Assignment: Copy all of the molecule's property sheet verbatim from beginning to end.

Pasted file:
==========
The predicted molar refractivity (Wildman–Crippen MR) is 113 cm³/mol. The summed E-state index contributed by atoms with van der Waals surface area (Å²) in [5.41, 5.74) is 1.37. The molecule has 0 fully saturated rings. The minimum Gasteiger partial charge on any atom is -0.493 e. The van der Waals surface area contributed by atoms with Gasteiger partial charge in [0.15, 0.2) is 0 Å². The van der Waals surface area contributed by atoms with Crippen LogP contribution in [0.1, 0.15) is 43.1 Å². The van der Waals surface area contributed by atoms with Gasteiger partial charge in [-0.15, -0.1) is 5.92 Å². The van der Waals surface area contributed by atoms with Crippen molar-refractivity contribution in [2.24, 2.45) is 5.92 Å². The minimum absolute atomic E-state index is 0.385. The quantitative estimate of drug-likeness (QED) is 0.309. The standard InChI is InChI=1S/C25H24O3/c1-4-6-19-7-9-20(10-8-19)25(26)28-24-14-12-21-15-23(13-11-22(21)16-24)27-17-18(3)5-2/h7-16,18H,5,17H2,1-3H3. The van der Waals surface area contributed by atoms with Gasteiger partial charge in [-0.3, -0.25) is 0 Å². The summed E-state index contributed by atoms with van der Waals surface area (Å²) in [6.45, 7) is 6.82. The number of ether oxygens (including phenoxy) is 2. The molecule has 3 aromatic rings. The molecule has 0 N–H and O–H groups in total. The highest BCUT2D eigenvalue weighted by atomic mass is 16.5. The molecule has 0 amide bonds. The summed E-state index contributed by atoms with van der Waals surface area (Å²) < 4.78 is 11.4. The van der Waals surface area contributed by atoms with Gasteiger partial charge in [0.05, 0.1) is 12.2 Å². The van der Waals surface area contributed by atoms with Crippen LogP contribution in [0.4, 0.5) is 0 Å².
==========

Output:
The predicted molar refractivity (Wildman–Crippen MR) is 113 cm³/mol. The summed E-state index contributed by atoms with van der Waals surface area (Å²) in [5.41, 5.74) is 1.37. The molecule has 0 fully saturated rings. The minimum Gasteiger partial charge on any atom is -0.493 e. The van der Waals surface area contributed by atoms with Gasteiger partial charge in [0.15, 0.2) is 0 Å². The van der Waals surface area contributed by atoms with Crippen LogP contribution in [0.1, 0.15) is 43.1 Å². The van der Waals surface area contributed by atoms with Gasteiger partial charge in [-0.15, -0.1) is 5.92 Å². The van der Waals surface area contributed by atoms with Crippen molar-refractivity contribution in [2.24, 2.45) is 5.92 Å². The minimum absolute atomic E-state index is 0.385. The quantitative estimate of drug-likeness (QED) is 0.309. The standard InChI is InChI=1S/C25H24O3/c1-4-6-19-7-9-20(10-8-19)25(26)28-24-14-12-21-15-23(13-11-22(21)16-24)27-17-18(3)5-2/h7-16,18H,5,17H2,1-3H3. The van der Waals surface area contributed by atoms with Gasteiger partial charge in [-0.3, -0.25) is 0 Å². The summed E-state index contributed by atoms with van der Waals surface area (Å²) in [6.45, 7) is 6.82. The number of ether oxygens (including phenoxy) is 2. The molecule has 3 aromatic rings. The molecule has 0 N–H and O–H groups in total. The highest BCUT2D eigenvalue weighted by atomic mass is 16.5. The molecule has 0 amide bonds. The summed E-state index contributed by atoms with van der Waals surface area (Å²) < 4.78 is 11.4. The van der Waals surface area contributed by atoms with Gasteiger partial charge in [0.05, 0.1) is 12.2 Å². The van der Waals surface area contributed by atoms with Crippen LogP contribution in [0.4, 0.5) is 0 Å².